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Indian Journal of Medical and Paediatric Oncology
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REVIEW ARTICLE
Year : 2008  |  Volume : 29  |  Issue : 1  |  Page : 27-38 Table of Contents     

Current strategies in the management of pediatric hodgkin's lymphoma


Department of Pediatric Hematology Oncology, Sir Ganga Ram Hospital, Rajender Nagar, New Delhi-110 060, India

Date of Web Publication30-May-2009

Correspondence Address:
Veronique Dinand
Department of Pediatric Hematology Oncology, Sir Ganga Ram Hospital, Rajender Nagar, New Delhi-110 060
India
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Source of Support: None, Conflict of Interest: None


DOI: 10.4103/0971-5851.51443

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  Abstract 

Pediatric Hodgkin's lymphoma is currently one of the most curable childhood malignancies. Therapy is stratified based on disease stage and the presence of adverse prognostic factors. Optimal treatment strategy in pediatric remains controversial, especially in case of advanced disease. Risk-adapted combined modality therapy is the standard of care in favourable and unfavourable early disease. Chemotherapy-alone protocols are advocated by some groups, and show similar outcome, although isolated reports favour additional involved-field radiotherapy. Interim and post-therapy positron emission tomography (PET) is emerging as a tool to avoid radiation or to intensify therapy. Responseadapted therapy is a most effective new approach in order to decrease treatment related long-term toxicity while maintening high cure rates.


How to cite this article:
Dinand V. Current strategies in the management of pediatric hodgkin's lymphoma. Indian J Med Paediatr Oncol 2008;29:27-38

How to cite this URL:
Dinand V. Current strategies in the management of pediatric hodgkin's lymphoma. Indian J Med Paediatr Oncol [serial online] 2008 [cited 2020 Oct 27];29:27-38. Available from: https://www.ijmpo.org/text.asp?2008/29/1/27/51443


  Introduction Top


Hodgkin's lymphoma (HL) is a lymphoreticular malignancy characterized by a progressive painless enlargement of lymph nodes and defined by specific histo-pathological features. With the currently available treatment modalities (multiagent chemotherapy either alone or in conjunction with low-dose involvedfield radiation therapy) and the use of riskadapted therapy, over 90% of children diagnosed with HL are long-term survivors. Management designed to balance cure with the fewest effects of therapy continues to challenge pediatric oncologists.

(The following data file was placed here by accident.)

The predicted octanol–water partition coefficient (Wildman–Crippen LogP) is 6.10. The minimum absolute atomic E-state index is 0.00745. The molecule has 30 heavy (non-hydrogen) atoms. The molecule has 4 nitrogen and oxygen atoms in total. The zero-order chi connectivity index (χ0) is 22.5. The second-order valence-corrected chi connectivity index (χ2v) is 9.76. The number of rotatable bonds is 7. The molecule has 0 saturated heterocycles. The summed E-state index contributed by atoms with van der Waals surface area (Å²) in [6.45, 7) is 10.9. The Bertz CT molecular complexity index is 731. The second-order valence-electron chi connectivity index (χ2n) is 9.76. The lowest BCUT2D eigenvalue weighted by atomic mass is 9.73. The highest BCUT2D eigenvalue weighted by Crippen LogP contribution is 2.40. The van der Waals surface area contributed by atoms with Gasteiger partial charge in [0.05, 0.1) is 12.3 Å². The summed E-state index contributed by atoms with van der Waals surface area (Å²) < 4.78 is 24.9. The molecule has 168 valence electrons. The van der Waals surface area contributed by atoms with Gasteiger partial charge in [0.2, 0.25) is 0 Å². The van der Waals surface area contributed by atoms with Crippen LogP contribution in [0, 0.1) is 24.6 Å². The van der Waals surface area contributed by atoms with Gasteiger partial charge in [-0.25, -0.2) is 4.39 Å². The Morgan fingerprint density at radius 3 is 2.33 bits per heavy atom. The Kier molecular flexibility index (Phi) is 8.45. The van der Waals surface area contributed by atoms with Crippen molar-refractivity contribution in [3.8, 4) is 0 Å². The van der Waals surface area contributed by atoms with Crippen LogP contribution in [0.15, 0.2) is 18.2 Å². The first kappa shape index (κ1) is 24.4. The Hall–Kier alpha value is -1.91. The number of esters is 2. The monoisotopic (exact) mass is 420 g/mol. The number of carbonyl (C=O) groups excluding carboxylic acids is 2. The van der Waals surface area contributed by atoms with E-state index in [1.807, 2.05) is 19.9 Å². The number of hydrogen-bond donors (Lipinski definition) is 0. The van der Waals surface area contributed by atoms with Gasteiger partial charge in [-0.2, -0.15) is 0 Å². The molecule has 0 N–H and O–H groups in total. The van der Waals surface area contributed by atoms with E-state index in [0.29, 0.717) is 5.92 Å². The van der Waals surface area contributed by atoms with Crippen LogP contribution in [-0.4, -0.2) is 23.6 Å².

Epidemiology

Incidence

With an incidence of 0.64 per 100,000 US children younger than 15 years, HL accounts for over half of all lymphomas, which are the third most common cancer in children after leukemias and brain tumours. HL is seen in 5% of cancers in US children younger than 15 and about 15% in adolescents 15-19 year of age.

Incidence of HL is roughly the same in Asians as in the US. Lower incidence rates have been reported for Japanese and Chinese than for Filipinos and Asian Indians, both in the US and in Asia. [1] Age-adjusted incidence of HL reported by Mumbai Cancer registry in about 1 per 100,000 population for men and 0.5 per 100,000 population for women. Among Indian children HL, is the fourth more common malignancy after acute lymphoblastic leukemia, brain tumours and retinoblastoma.

Age and sex distribution

In Western countries, HL has a bimodal distribution, with a rise in incidence in young adults (20 to 34 years) and in the elderly (55 to 74 years). In contrast, this bimodal distribution is not seen in developing countries, particularly Asia. A modest young-adult rate peak occurs for most US Asian subgroups (Chinese, Japanese, Filipinos, and Asian Indians) but not for any population in Asia. [1] Childhood HL occurs at a younger age in countries with limited resources as compared with Western countries. Most data from developing countries report a younger age at presentation, with a median age of 8-9 years against 12 years in industrialized countries. HL cases under the age of 5 years are seen in about 20 % of pediatric cases from developing countries vs. about 5% in Western countries. [2]

Pediatric HL shows a slight male predominance in Western countries, with a male to female (M: F) ratio of about 1.5:1. However, male predominance is much higher in developing countries, M: F ratios being 2.5:1 to 8:1. This fact is partly explained by the higher proportion of cases under the age of 10 years, since males universally predominate in this age group (M: F ratio 4:1 to 8:1). Indian reports based on cancer registries show a higher M: F ratio in childhood HL as compared with all pediatric cancers, although the difference is not so striking in Mumbai (2.7:1 vs. 1.6:1) [3] and Delhi (3.7:1 vs. 2:1) [4] as in Bangalore (7.8:1 vs. 1.8:1) [5] cancer registries.